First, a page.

Mentoring programs are wonderful and they work well. But why not offer that same type of interaction in school?  Institute an age range of possibly 3-4 grade levels together, at least for certain subjects and activities.  Play with it and see what best works for the students.  Montessori schools are already doing this and it works well to foster creativity and self-esteem.  Two things that seem to be falling by the wayside in our school system at the moment.

Testing

When test scores go up, we should worry, because of how poor a measure they are of what matters, and what you typically sacrifice in a desperate effort to raise scores. – Alfie Kohn

Testing our children is sold to us under the auspices of accountability. How on earth will we know what our children know and if the teachers are doing their job without the tests, they tell us. Accountability should come from parents’ and children’s happiness. Not everyone will be pleased, but if the overall sentiment is positive and the children enjoy their days, that should be enough.  Again, if parents had choices, they could simply choose a school that emphasizes testing or one that does not.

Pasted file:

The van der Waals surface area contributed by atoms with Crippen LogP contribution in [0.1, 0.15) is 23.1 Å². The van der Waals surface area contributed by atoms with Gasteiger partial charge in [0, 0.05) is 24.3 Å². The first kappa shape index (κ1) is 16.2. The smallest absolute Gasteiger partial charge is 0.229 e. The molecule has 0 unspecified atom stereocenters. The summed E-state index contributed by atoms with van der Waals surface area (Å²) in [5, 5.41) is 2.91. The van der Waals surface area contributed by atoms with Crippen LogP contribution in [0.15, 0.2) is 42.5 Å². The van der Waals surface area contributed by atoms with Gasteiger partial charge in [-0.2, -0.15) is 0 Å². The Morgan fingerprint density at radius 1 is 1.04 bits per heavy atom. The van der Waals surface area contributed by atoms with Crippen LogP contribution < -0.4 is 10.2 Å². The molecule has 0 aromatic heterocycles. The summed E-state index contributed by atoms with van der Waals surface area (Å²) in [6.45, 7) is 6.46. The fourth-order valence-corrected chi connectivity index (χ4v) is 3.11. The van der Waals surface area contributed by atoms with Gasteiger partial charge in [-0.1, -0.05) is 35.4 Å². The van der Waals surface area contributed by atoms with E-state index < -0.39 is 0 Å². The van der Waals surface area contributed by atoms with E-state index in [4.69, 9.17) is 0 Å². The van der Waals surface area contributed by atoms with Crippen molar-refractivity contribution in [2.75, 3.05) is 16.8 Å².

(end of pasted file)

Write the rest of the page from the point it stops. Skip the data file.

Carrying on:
Universal testing of children is no longer an accurate measure of ability.  Book smarts and ability are not universal. Additionally, many teachers complain that they are losing any autonomy they once had in the classroom in an effort to teach to the tests.  The quality and flexibility of education drops as the focus is solely put on what the test makers think is important. Meanwhile, kids are having creativity and diversity sucked out of their lives.  Finally, every answer to the questions on these so-called tests could be found or calculated with a tablet in seconds.  So, really, what’s the point?

Busy work